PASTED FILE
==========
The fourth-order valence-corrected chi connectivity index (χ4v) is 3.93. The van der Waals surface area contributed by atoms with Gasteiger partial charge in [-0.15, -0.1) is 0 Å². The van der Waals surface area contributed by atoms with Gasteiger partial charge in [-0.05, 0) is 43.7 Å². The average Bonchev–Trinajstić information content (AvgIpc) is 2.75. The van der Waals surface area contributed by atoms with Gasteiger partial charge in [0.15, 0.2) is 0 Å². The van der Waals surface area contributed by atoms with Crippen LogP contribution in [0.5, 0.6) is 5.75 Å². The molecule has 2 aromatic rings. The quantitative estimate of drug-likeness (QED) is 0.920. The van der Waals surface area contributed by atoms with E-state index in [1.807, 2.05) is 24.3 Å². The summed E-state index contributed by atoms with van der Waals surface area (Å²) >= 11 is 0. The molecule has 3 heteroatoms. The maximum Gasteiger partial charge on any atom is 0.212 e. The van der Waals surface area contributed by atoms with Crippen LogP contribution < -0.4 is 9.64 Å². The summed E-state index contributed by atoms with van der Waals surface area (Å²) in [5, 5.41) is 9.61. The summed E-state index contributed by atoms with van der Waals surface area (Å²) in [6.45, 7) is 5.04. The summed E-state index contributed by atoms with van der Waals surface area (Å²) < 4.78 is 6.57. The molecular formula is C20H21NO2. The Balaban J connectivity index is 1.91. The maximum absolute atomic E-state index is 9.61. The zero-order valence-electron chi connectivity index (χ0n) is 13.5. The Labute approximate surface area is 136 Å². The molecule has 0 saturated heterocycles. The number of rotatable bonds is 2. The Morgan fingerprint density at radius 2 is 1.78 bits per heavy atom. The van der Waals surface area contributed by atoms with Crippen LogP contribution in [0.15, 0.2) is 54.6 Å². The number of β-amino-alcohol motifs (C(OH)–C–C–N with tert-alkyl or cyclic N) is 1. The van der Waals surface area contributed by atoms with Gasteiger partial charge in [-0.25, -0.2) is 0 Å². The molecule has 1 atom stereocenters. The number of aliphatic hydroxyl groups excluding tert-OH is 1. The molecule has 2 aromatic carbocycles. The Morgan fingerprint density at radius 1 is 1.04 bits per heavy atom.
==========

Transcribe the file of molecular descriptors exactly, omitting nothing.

The fourth-order valence-corrected chi connectivity index (χ4v) is 3.93. The van der Waals surface area contributed by atoms with Gasteiger partial charge in [-0.15, -0.1) is 0 Å². The van der Waals surface area contributed by atoms with Gasteiger partial charge in [-0.05, 0) is 43.7 Å². The average Bonchev–Trinajstić information content (AvgIpc) is 2.75. The van der Waals surface area contributed by atoms with Gasteiger partial charge in [0.15, 0.2) is 0 Å². The van der Waals surface area contributed by atoms with Crippen LogP contribution in [0.5, 0.6) is 5.75 Å². The molecule has 2 aromatic rings. The quantitative estimate of drug-likeness (QED) is 0.920. The van der Waals surface area contributed by atoms with E-state index in [1.807, 2.05) is 24.3 Å². The summed E-state index contributed by atoms with van der Waals surface area (Å²) >= 11 is 0. The molecule has 3 heteroatoms. The maximum Gasteiger partial charge on any atom is 0.212 e. The van der Waals surface area contributed by atoms with Crippen LogP contribution < -0.4 is 9.64 Å². The summed E-state index contributed by atoms with van der Waals surface area (Å²) in [5, 5.41) is 9.61. The summed E-state index contributed by atoms with van der Waals surface area (Å²) in [6.45, 7) is 5.04. The summed E-state index contributed by atoms with van der Waals surface area (Å²) < 4.78 is 6.57. The molecular formula is C20H21NO2. The Balaban J connectivity index is 1.91. The maximum absolute atomic E-state index is 9.61. The zero-order valence-electron chi connectivity index (χ0n) is 13.5. The Labute approximate surface area is 136 Å². The molecule has 0 saturated heterocycles. The number of rotatable bonds is 2. The Morgan fingerprint density at radius 2 is 1.78 bits per heavy atom. The van der Waals surface area contributed by atoms with Crippen LogP contribution in [0.15, 0.2) is 54.6 Å². The number of β-amino-alcohol motifs (C(OH)–C–C–N with tert-alkyl or cyclic N) is 1. The van der Waals surface area contributed by atoms with Gasteiger partial charge in [-0.25, -0.2) is 0 Å². The molecule has 1 atom stereocenters. The number of aliphatic hydroxyl groups excluding tert-OH is 1. The molecule has 2 aromatic carbocycles. The Morgan fingerprint density at radius 1 is 1.04 bits per heavy atom.